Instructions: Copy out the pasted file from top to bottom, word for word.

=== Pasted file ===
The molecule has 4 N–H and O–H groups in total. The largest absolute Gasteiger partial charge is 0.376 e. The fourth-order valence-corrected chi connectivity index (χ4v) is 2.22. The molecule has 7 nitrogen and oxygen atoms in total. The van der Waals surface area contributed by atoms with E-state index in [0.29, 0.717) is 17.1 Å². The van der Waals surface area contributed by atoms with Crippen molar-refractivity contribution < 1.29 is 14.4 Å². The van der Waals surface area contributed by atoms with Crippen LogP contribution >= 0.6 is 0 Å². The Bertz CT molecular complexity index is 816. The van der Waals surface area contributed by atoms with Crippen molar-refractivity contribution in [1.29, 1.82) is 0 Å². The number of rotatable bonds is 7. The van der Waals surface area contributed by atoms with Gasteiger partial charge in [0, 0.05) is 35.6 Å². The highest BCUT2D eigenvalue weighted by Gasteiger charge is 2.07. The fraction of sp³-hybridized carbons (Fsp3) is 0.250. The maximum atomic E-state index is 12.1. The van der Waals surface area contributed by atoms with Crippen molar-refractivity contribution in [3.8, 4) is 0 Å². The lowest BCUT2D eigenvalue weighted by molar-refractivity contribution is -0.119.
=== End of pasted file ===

The molecule has 4 N–H and O–H groups in total. The largest absolute Gasteiger partial charge is 0.376 e. The fourth-order valence-corrected chi connectivity index (χ4v) is 2.22. The molecule has 7 nitrogen and oxygen atoms in total. The van der Waals surface area contributed by atoms with E-state index in [0.29, 0.717) is 17.1 Å². The van der Waals surface area contributed by atoms with Crippen molar-refractivity contribution < 1.29 is 14.4 Å². The van der Waals surface area contributed by atoms with Crippen LogP contribution >= 0.6 is 0 Å². The Bertz CT molecular complexity index is 816. The van der Waals surface area contributed by atoms with Crippen molar-refractivity contribution in [1.29, 1.82) is 0 Å². The number of rotatable bonds is 7. The van der Waals surface area contributed by atoms with Gasteiger partial charge in [0, 0.05) is 35.6 Å². The highest BCUT2D eigenvalue weighted by Gasteiger charge is 2.07. The fraction of sp³-hybridized carbons (Fsp3) is 0.250. The maximum atomic E-state index is 12.1. The van der Waals surface area contributed by atoms with Crippen molar-refractivity contribution in [3.8, 4) is 0 Å². The lowest BCUT2D eigenvalue weighted by molar-refractivity contribution is -0.119.